Shared-life communities for people with a learning disability: a review of evidence

CUMELLA Stuart
2015

A review of the evidence from research about shared-life communities for people with a learning disability, summarising the results from the small number of academic studies which have attempted to measure the quality of life of people with a learning disability living in such communities. This study shows how shared-life communities facilitate a high quality of life for their residents with a learning disability and in particular: high levels of meaningful employment - residents are able to work full time in a range of unskilled and skilled work essential to the daily life and economy of the community, while also exercising choice over where they are able to work; opportunities for friendship - a shared-life communities provide a large clustering of potential friends with the opportunity to meet in workplace and informal settings, while ease of communication enables friendships to be sustained; and long-term relationships - living in extended families in a long-term social relationship with co-workers/assistants enables both groups to become familiar with each other’s pattern of communication.

TIN Arts: Using personal budgets to provide choice

Durham County Council

TIN Arts are a social enterprise in County Durham who run fun and inclusive performing arts courses for people of all ages. Their GeTIN2... and Creative Choices sessions, are designed to enable people aged 18 and above with learning disabilities or mental health problems to participate in cultural activities, improving their physical and mental wellbeing, boosting their confidence, independence and friendships. These courses offer an engaging alternative to traditional day care.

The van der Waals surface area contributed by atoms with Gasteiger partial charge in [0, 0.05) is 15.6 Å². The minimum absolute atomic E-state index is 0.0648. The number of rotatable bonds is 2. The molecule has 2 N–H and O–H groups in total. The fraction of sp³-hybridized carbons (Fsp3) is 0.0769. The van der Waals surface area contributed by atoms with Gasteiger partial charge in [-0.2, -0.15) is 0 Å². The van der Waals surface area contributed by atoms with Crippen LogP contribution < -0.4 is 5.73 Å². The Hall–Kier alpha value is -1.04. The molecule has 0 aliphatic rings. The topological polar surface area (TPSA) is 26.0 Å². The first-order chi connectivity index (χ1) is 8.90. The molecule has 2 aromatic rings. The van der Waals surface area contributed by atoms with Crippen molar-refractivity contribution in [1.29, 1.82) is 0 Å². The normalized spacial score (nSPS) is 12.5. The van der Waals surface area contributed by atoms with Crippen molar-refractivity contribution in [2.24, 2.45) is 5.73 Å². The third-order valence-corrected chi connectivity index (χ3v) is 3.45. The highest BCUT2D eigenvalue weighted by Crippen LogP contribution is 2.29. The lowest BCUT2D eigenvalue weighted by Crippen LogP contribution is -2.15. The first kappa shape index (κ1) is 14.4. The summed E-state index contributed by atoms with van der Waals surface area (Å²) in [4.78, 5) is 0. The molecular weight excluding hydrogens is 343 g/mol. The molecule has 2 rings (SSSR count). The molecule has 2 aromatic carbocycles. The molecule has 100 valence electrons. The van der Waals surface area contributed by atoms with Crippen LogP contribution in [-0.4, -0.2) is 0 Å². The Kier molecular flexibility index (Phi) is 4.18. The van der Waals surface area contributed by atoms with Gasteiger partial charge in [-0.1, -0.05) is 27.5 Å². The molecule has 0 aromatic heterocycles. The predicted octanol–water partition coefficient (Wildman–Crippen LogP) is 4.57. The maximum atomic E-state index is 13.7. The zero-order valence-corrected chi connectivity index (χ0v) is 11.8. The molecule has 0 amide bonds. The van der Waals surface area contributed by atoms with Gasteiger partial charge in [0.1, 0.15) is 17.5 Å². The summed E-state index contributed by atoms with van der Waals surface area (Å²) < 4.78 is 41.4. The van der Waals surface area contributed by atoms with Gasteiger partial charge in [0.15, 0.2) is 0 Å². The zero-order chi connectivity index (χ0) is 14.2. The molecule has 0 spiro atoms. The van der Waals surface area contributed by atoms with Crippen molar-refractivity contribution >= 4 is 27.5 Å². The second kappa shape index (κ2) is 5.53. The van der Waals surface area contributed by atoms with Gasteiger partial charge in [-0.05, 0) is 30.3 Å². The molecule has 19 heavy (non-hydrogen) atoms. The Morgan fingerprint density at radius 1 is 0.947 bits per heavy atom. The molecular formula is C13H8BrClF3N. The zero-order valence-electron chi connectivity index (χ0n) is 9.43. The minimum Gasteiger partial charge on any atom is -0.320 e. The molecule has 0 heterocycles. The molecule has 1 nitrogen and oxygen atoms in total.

Prevention in Bexley

London Borough of Bexley

The London Borough of Bexley is currently supporting different groups of people using a prevention approach: promoting citizenship for adults with learning disabilities; following a community-based recovery model in mental health day services and providing an integrated reablement service to enable older people to regain their independence and stay in their homes for longer.

Building the right support: a national plan to develop community services and close inpatient facilities for people with learning disability...including those with a mental health condition

NHS ENGLAND, LOCAL GOVERNMENT ASSOCIATION, ASSOCIATION OF DIRECTORS OF ADULT SOCIAL SERVICES
2015

Sets out a national plan to enable people with learning disabilities who display behaviour that challenges to be supported to live more independently in their local community and reduce reliance on institutional care and long stay hospitals. The plan looks at the learning from the six 'fast track' areas; describes the new services that will be needed to better support people with learning disabilities to live in the community; and outlines how transforming care partnerships (commissioning collaborations of local authorities, CCGs and NHS England partners) in health and care will need to work together to deliver these changes. Areas discussed include: the need for appropriate local housing, such as schemes where people have their own home but ready access to on-site support staff; an expansion of the use of personal budgets, enabling people and their families to plan their own care, beyond those who already have a legal right to them; for people to have access to a local care and support navigator or key worker; and investment in advocacy and advice services run by local charities and voluntary organisations. To achieve the shift from inpatient to community-based services the plan identifies three key changes: that local councils and NHS bodies will join together to deliver better and more coordinated services; pooled budgets between the NHS and local councils to ensure the right care is provided in the right place; and adoption of a new service model.

Results 1 - 10 of 17